Solder (pronounced "sol-der", US "sod-er") is a metal alloy which is used in R/C to bond certain electrical components together. It is applied in a molten state by use of a soldering iron, a device which heats the parts being soldered to a sufficient temperature to allow the solder to melt and flow over them. A good example of the use of solder is joining wires to an electric motor's power terminals. On a smaller scale, solder is used to anchor and connect electronic components on printed circuit boards of the type found in receivers, servos and speed controls.

Solder used in electronic work is comprised of 60% lead and 40% tin. A rosin-based flux is incorporated into the solder; this is a lubricant that further aids the solder in flowing over the work. The smoke and distinctive odor of this type of solder comes from the heating of the flux. This type of solder is identified on the label as "60/40 rosin core." Flux is also sold separately and can be brushed on the work to further aid in lubricating.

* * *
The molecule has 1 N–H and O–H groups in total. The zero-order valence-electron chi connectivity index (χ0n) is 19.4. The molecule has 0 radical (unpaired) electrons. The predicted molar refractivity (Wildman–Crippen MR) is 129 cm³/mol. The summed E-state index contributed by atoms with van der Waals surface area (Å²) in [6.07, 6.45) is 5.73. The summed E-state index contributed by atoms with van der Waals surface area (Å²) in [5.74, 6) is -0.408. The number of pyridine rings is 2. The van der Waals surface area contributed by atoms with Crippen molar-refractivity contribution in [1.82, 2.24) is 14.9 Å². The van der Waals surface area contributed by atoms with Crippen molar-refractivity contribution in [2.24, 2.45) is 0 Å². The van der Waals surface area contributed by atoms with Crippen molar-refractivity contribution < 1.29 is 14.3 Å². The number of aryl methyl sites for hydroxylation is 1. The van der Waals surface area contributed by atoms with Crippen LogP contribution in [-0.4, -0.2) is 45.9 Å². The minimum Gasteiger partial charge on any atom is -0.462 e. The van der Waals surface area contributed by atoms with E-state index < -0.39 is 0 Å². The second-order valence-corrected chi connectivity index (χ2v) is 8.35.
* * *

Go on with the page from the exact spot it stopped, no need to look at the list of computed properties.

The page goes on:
There are other blends of solder and other types of flux, but these should never be used in electronic soldering. 40/60 solder and silver solder have too high a melting point which could lead to component damage. Silver solder, once melted, requires an even higher temperature to re-melt it. Under no circumstances should acid flux solder of the type used in plumbing work be used in R/C or any other electronic work. This type of flux is highly corrosive and designed to etch the metals it is intended to join. This same acid will destroy electrical and electronic gear if used.